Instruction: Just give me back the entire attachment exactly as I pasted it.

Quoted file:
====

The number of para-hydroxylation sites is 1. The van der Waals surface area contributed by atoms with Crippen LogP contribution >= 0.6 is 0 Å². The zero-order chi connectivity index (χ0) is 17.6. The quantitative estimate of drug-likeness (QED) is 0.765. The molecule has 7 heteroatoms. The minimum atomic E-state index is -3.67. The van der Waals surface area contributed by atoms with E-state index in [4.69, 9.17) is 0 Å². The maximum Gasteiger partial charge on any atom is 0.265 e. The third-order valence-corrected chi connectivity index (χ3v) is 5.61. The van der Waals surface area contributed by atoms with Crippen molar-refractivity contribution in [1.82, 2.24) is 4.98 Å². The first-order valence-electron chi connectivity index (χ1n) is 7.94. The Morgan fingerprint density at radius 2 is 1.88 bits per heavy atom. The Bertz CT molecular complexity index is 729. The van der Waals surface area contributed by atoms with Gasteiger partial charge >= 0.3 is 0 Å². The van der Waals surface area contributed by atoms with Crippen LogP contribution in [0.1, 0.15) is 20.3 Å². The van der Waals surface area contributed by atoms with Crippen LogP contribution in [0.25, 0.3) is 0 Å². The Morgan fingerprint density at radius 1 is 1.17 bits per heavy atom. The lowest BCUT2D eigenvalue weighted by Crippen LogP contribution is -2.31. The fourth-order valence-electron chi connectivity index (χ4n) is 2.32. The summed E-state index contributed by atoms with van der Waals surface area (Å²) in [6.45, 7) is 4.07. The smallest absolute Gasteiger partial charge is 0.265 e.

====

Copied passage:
The number of para-hydroxylation sites is 1. The van der Waals surface area contributed by atoms with Crippen LogP contribution >= 0.6 is 0 Å². The zero-order chi connectivity index (χ0) is 17.6. The quantitative estimate of drug-likeness (QED) is 0.765. The molecule has 7 heteroatoms. The minimum atomic E-state index is -3.67. The van der Waals surface area contributed by atoms with E-state index in [4.69, 9.17) is 0 Å². The maximum Gasteiger partial charge on any atom is 0.265 e. The third-order valence-corrected chi connectivity index (χ3v) is 5.61. The van der Waals surface area contributed by atoms with Crippen molar-refractivity contribution in [1.82, 2.24) is 4.98 Å². The first-order valence-electron chi connectivity index (χ1n) is 7.94. The Morgan fingerprint density at radius 2 is 1.88 bits per heavy atom. The Bertz CT molecular complexity index is 729. The van der Waals surface area contributed by atoms with Gasteiger partial charge >= 0.3 is 0 Å². The van der Waals surface area contributed by atoms with Crippen LogP contribution in [0.1, 0.15) is 20.3 Å². The van der Waals surface area contributed by atoms with Crippen LogP contribution in [0.25, 0.3) is 0 Å². The Morgan fingerprint density at radius 1 is 1.17 bits per heavy atom. The lowest BCUT2D eigenvalue weighted by Crippen LogP contribution is -2.31. The fourth-order valence-electron chi connectivity index (χ4n) is 2.32. The summed E-state index contributed by atoms with van der Waals surface area (Å²) in [6.45, 7) is 4.07. The smallest absolute Gasteiger partial charge is 0.265 e.